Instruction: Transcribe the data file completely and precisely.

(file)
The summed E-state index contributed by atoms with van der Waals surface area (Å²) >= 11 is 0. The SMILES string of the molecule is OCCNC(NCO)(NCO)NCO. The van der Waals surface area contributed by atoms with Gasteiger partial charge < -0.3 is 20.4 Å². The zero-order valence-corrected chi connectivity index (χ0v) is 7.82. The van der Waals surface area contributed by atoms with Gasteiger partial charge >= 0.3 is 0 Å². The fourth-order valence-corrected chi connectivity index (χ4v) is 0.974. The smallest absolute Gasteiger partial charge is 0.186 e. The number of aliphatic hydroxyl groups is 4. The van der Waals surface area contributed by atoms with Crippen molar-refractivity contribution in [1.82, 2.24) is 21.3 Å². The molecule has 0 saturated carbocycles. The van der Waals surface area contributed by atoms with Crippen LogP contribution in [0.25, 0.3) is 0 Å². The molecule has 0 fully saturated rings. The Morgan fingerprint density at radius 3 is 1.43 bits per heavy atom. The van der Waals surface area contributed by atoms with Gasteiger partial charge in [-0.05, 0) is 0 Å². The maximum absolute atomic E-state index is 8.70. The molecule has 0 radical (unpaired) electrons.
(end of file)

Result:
The summed E-state index contributed by atoms with van der Waals surface area (Å²) >= 11 is 0. The SMILES string of the molecule is OCCNC(NCO)(NCO)NCO. The van der Waals surface area contributed by atoms with Gasteiger partial charge < -0.3 is 20.4 Å². The zero-order valence-corrected chi connectivity index (χ0v) is 7.82. The van der Waals surface area contributed by atoms with Gasteiger partial charge >= 0.3 is 0 Å². The fourth-order valence-corrected chi connectivity index (χ4v) is 0.974. The smallest absolute Gasteiger partial charge is 0.186 e. The number of aliphatic hydroxyl groups is 4. The van der Waals surface area contributed by atoms with Crippen molar-refractivity contribution in [1.82, 2.24) is 21.3 Å². The molecule has 0 saturated carbocycles. The van der Waals surface area contributed by atoms with Crippen LogP contribution in [0.25, 0.3) is 0 Å². The molecule has 0 fully saturated rings. The Morgan fingerprint density at radius 3 is 1.43 bits per heavy atom. The van der Waals surface area contributed by atoms with Gasteiger partial charge in [-0.05, 0) is 0 Å². The maximum absolute atomic E-state index is 8.70. The molecule has 0 radical (unpaired) electrons.